Mycobacterium tuberculosis (Mtb) has adapted to survive a wide range of assaults?from our immune response to antimicrobial therapeutics?intended to eradicate the organism. However, the molecular switches that enable Mtb to endure these stresses, to slow replication or to become dormant as a latent tuberculosis (TB) infection are not known. Emerging studies on the molecular underpinnings of stress survival generally point to a major role for toxin-antitoxin (TA) systems, which are operons comprising adjacent genes encoding two small proteins, a toxin and its cognate antitoxin that inhibits toxin activity in the TA protein-protein complex. However, several bottlenecks have impeded progress toward rigorous testing of this provocative association. This proposal enlists a strong multidisciplinary team with expertise in all core components of the proposed work?RNA-seq, TA systems, Mtb biology/physiology and bioinformatics/computational biology. The genome-scale approach developed in the PI?s laboratory, 5? RNA-seq, will be used to overcome these obstacles as they apply to the eleven-member MazE (antitoxin) ? MazF (toxin) family in Mtb. 5? RNA-seq will facilitate comprehensive detection of MazF targets in the Mtb transcriptome under unstressed conditions or after exposure to stresses that are relevant to latent TB infection. Finally, the impact of MazF toxins on the Mtb proteome will be investigated. Collectively, these approaches will identify the environmental signals that trigger toxin activation in Mtb, provide an accurate snapshot of RNAs targeted by MazF toxins under these metabolic states, and reveal clues to how toxin-mediated RNA cleavage alters Mtb physiology. These goals align well with ?Priority 1: Improve Fundamental Knowledge of TB? of the five components of the NIAID Strategic Plan for Tuberculosis Research released in September 2018.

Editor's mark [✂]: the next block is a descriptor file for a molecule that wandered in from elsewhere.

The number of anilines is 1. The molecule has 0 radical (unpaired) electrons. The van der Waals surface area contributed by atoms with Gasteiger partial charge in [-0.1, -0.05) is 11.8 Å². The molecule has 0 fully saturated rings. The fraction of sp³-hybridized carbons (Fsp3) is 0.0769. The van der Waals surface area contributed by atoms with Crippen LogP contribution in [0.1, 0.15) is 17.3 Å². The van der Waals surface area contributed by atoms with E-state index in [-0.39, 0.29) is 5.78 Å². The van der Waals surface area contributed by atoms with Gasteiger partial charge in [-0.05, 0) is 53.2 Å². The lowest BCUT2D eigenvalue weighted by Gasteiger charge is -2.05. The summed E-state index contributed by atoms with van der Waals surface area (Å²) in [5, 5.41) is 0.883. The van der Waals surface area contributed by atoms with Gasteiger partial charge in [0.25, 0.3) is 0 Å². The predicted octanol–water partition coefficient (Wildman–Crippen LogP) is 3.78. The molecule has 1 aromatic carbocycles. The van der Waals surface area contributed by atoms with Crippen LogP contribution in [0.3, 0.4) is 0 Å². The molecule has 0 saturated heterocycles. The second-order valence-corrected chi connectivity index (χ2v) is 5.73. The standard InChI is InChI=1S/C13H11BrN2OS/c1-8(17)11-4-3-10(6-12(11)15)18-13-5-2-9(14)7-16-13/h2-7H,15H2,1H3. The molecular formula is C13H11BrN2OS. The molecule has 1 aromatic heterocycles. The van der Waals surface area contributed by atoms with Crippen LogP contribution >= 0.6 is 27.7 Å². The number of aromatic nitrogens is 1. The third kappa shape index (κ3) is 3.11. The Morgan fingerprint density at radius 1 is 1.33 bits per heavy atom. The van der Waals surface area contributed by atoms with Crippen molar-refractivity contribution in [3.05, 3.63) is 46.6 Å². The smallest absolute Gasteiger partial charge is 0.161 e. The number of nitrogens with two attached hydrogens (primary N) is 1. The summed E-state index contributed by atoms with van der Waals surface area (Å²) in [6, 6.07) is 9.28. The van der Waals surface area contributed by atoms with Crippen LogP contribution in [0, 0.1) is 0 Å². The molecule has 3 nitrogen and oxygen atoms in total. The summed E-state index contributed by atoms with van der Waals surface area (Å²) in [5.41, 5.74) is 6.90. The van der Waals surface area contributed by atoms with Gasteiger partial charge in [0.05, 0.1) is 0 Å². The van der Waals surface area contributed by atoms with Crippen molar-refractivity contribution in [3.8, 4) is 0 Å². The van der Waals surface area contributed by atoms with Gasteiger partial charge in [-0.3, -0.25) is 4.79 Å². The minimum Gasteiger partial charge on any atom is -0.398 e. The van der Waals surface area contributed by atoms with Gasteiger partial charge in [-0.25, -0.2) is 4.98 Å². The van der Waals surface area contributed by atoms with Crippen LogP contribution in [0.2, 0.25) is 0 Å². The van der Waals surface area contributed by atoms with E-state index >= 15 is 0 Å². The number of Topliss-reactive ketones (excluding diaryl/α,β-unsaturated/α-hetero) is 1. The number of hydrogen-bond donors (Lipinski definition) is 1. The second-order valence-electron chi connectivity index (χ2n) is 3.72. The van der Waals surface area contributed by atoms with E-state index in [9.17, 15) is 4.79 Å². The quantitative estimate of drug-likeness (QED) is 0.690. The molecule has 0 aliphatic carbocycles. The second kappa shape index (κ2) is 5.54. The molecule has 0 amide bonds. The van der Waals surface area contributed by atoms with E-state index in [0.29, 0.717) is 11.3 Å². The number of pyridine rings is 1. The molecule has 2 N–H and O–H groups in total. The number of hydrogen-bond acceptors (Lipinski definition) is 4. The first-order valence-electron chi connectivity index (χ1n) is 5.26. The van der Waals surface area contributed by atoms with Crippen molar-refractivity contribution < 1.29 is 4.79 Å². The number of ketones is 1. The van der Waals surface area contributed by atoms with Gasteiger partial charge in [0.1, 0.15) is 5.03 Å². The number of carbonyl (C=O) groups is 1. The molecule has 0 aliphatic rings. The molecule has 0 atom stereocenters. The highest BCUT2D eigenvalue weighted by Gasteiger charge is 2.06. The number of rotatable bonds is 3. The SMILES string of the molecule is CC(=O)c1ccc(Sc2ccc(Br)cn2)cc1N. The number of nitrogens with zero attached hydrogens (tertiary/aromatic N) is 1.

This proposal investigates how the bacterium that causes tuberculosis (TB) in humans, Mycobacterium tuberculosis, has the unique ability to evade being killed by our immune system and is able to persist for long periods of time in its host as a latent infection. Latent infections can be reactivated?especially in the immune compromised?to the highly contagious, active form of TB and accelerate spread of the disease. Therefore, it is important to understand how latent tuberculosis develops and how it becomes reactivated because globally the number of deaths caused by M. tuberculosis now exceeds those caused by the HIV/AIDS virus.